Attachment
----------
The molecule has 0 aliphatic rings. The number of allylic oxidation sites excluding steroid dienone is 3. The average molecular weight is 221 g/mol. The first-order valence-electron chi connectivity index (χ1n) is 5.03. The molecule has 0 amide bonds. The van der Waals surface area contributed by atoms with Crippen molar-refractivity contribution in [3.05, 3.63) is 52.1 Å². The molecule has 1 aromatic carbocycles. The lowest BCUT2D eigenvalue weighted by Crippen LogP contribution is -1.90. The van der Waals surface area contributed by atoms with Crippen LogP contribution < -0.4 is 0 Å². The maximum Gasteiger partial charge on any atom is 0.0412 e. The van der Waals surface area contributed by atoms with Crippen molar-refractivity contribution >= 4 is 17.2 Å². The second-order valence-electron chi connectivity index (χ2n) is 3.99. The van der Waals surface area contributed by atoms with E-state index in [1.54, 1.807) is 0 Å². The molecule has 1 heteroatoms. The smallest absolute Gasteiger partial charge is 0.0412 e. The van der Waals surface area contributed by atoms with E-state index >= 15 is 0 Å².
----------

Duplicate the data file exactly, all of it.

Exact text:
The molecule has 0 aliphatic rings. The number of allylic oxidation sites excluding steroid dienone is 3. The average molecular weight is 221 g/mol. The first-order valence-electron chi connectivity index (χ1n) is 5.03. The molecule has 0 amide bonds. The van der Waals surface area contributed by atoms with Crippen molar-refractivity contribution in [3.05, 3.63) is 52.1 Å². The molecule has 1 aromatic carbocycles. The lowest BCUT2D eigenvalue weighted by Crippen LogP contribution is -1.90. The van der Waals surface area contributed by atoms with Crippen LogP contribution < -0.4 is 0 Å². The maximum Gasteiger partial charge on any atom is 0.0412 e. The van der Waals surface area contributed by atoms with Crippen molar-refractivity contribution >= 4 is 17.2 Å². The second-order valence-electron chi connectivity index (χ2n) is 3.99. The van der Waals surface area contributed by atoms with E-state index in [1.54, 1.807) is 0 Å². The molecule has 1 heteroatoms. The smallest absolute Gasteiger partial charge is 0.0412 e. The van der Waals surface area contributed by atoms with E-state index >= 15 is 0 Å².